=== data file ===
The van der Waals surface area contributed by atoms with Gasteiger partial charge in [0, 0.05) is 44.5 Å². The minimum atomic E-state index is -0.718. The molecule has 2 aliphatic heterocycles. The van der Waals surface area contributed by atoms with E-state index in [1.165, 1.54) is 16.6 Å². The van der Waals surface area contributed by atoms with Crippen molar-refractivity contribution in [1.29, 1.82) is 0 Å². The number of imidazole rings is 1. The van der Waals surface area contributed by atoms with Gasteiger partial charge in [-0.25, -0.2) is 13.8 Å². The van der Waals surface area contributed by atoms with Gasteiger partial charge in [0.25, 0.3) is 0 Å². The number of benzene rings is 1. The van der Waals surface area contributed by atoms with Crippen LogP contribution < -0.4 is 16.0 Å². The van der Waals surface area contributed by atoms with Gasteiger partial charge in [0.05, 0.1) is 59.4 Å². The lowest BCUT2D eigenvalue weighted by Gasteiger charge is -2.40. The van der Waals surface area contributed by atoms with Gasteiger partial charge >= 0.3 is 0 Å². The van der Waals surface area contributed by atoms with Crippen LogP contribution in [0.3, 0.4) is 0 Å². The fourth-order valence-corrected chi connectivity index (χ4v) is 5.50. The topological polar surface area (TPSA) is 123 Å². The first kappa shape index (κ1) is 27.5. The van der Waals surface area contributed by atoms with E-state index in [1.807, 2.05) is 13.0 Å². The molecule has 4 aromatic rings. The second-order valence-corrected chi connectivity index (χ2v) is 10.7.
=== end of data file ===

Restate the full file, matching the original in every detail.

The van der Waals surface area contributed by atoms with Gasteiger partial charge in [0, 0.05) is 44.5 Å². The minimum atomic E-state index is -0.718. The molecule has 2 aliphatic heterocycles. The van der Waals surface area contributed by atoms with E-state index in [1.165, 1.54) is 16.6 Å². The van der Waals surface area contributed by atoms with Crippen molar-refractivity contribution in [1.29, 1.82) is 0 Å². The number of imidazole rings is 1. The van der Waals surface area contributed by atoms with Gasteiger partial charge in [-0.25, -0.2) is 13.8 Å². The van der Waals surface area contributed by atoms with Gasteiger partial charge in [0.25, 0.3) is 0 Å². The number of benzene rings is 1. The van der Waals surface area contributed by atoms with Crippen LogP contribution < -0.4 is 16.0 Å². The van der Waals surface area contributed by atoms with Gasteiger partial charge in [0.05, 0.1) is 59.4 Å². The lowest BCUT2D eigenvalue weighted by Gasteiger charge is -2.40. The van der Waals surface area contributed by atoms with Gasteiger partial charge >= 0.3 is 0 Å². The van der Waals surface area contributed by atoms with Crippen LogP contribution in [0.3, 0.4) is 0 Å². The fourth-order valence-corrected chi connectivity index (χ4v) is 5.50. The topological polar surface area (TPSA) is 123 Å². The first kappa shape index (κ1) is 27.5. The van der Waals surface area contributed by atoms with E-state index in [1.807, 2.05) is 13.0 Å². The molecule has 4 aromatic rings. The second-order valence-corrected chi connectivity index (χ2v) is 10.7.